13 of 13 people found the following review helpful By A Customer on May 9, 1998
Format: Hardcover
For those who enjoy dark, cynical humor - I'm talking about painfully, exquisitely brutal wit, the kind where innocent bystanders can get hit by the shrapnel, this is probably the best book you've never heard of. His use of English as both an artistic medium and a weapon is almost unrivaled, though British greats John Cleese and Douglas Adams often evoke some of his elegance and economy of wording. His writing style often may seem dated to modern readers, and sometimes the references completely pass us by, but the majority of the book is both timeless and of the choicest quality.
"Magpie - a bird whose thievish disposition suggested to someone that it might be taught to talk."
Comment Was this review helpful to you? Yes No Sending feedback...
Thank you for your feedback. If this review is inappropriate, please let us know.
Sorry, we failed to record your vote. Please try again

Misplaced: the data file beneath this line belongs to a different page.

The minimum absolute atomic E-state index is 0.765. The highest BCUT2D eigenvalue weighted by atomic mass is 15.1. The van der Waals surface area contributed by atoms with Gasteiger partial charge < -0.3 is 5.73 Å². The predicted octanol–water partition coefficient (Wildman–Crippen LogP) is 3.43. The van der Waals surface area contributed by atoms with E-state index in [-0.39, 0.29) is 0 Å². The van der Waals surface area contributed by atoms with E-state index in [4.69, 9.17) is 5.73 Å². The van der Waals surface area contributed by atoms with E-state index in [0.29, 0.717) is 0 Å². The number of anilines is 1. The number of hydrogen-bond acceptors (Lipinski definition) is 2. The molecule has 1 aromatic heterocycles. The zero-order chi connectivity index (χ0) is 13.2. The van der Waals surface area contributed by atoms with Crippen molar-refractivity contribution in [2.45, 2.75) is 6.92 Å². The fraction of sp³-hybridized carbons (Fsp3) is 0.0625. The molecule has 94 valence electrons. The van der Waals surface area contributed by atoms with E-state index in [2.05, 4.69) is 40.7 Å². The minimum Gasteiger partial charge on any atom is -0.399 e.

9 of 9 people found the following review helpful By Christopher Douglas on December 18, 2010
Format: Paperback Verified Purchase
One may read all the content online. A preference for unindexed browsing in print may motivate the purchase of a hard copy, but the quality of this offering is so poor, I recommend against it. Its formatting is so awful and distracting, no used bookstore would accept it. It is unreadable. I recycled it in frustration.
Comment Was this review helpful to you? Yes No Sending feedback...
Thank you for your feedback. If this review is inappropriate, please let us know.
Sorry, we failed to record your vote. Please try again

Most Recent Customer Reviews


What Other Items Do Customers Buy After Viewing This Item?